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Discussion Starter · #1 ·
I was at a car show all weekend and I kept seeing these cars with SBC's with the heater cores disconnected and the fittings in the manifold/waterpump plugged. Is there any pro's/con's to doing this? My car is being built as a 90% track car 10% street car. Is it worth it to just leave it connected like it currently is?
 

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Sometimes with no core with a standard rotation pump you may experience thermostat opening issues if you don't drill a couple small holes in the thermostat housing.
 

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84TA406 said:
I was at a car show all weekend and I kept seeing these cars with SBC's with the heater cores disconnected and the fittings in the manifold/waterpump plugged. Is there any pro's/con's to doing this? My car is being built as a 90% track car 10% street car. Is it worth it to just leave it connected like it currently is?
Run a thermostat, retractors require you mess around till you find the right size that will eventually bring the engine up to temp. The race guys use them to avoid any potential DNF kind of problems from a 2 dollar part, that's all. 160 is kind of cold, engine wear goes up with excessively low or high temps. On the low side the oil never gets hot enough to vaporize the water that gets into it which then forms nasty corrosion products with internal engine parts and with the chemistry in the oil. ZDDP often thought to be associated with boundary cam to lifter lubrication is also performing the same function in oil as zinc plates on a ships hull. Water wet oil uses up ZDDP at a really fast rate starving the cam for boundary lubrication. The other problem with a cold-cool engine is the need to run rich mixtures to keep it going, the extra fuel washes upper cylinder lube off vastly increasing piston, ring, and bore wear not to mention dilutes the oil lowering its viscosity. Running without a thermostat or with a restrictor greatly increases the time it takes the engine to get to operating temps. Faster warm-up reduces the need for excess fuel, vaporizes water out of the oil, most of which is a combustion product not from the atmosphere, and allows the engine to establish its proper running clearances between parts. Excessively hot wipes out the viscosity and cooks the oil, wipes out clearances, and increases octane requirements; so you don't want that either. Running the engine temp somewhere between 190 and 210 provides the best solution, to do that you need a thermostat that opens between 180 and 200 degrees.

The SBC has an internal bypass so removing the heater circuit usually isn't a problem. The bypass is intended to keep a small amount of coolant circulating to prevent the formation of hot spots inside the heads till the thermostat opens and allows complete circulation.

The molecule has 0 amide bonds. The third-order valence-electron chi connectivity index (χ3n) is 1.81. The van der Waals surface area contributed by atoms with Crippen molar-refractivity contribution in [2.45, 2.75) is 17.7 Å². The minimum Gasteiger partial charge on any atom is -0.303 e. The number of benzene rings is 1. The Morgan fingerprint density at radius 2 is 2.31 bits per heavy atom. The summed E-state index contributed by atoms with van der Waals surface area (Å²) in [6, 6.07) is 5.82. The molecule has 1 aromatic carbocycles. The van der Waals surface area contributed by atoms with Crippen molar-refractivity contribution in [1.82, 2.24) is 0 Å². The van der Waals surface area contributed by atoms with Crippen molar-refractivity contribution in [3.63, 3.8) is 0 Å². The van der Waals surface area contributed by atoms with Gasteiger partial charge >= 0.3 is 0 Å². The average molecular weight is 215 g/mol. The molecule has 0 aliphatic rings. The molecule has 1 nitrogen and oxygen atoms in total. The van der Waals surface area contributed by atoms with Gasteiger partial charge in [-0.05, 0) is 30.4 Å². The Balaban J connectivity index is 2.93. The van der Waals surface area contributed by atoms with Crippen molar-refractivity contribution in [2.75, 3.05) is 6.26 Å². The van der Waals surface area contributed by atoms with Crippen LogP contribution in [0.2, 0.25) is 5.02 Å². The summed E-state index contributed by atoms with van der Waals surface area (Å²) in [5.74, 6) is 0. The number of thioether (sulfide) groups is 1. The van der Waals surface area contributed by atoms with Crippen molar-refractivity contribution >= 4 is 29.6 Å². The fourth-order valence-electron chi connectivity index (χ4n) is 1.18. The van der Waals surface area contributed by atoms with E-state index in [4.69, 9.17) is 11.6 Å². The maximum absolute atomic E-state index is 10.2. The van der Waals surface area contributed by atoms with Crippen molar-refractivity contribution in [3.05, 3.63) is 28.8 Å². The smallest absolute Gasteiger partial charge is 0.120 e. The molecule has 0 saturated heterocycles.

Bogie
 

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I think the big motivation for plugging them is convenience. Many climates don't need heat, so when something fails about the heater system (leaking heater core, broken cable, busted hose, fan broken) its easy to just plug it and not worry about it.

Many engines have internal (or external) bypasses to let water circulate in the block prior to thermostat opening, but some don't. Some rely on the heater core as their bypass.
 

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Discussion Starter · #9 ·
My whole heater system is fine less the blower motor not being hooked up yet since its a new A/C delete box. I was just curious since I saw a lot of older cars with just the end sticking out of the firewall. Wasnt sure if it was laziness or gave some kind of performance advantage etc. Wouldnt keeping the heater systems allow an engine to stay cooler? I know when the heat goes on the engine temps should cool.
 

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84TA406 said:
My whole heater system is fine less the blower motor not being hooked up yet since its a new A/C delete box. I was just curious since I saw a lot of older cars with just the end sticking out of the firewall. Wasnt sure if it was laziness or gave some kind of performance advantage etc. Wouldnt keeping the heater systems allow an engine to stay cooler? I know when the heat goes on the engine temps should cool.
An old drag racing "trick" is to run the heater wide open on the return trip to start the cool-down.

Most of the time, there is no real good reason to not use the heater, other than one less thing that can go wrong- heater hose leaking/blowing off, heater core leaking, that kind of thing.

If it's a DD, I would use the heater- if for nothing else, as a defroster to defog the windshield on those mornings that it's needed. But it's still nice to have some toasty, warm air coming from the vents when it's 30 degrees outside.

Track only (or mainly)? Who cares- delete it. ;)
 
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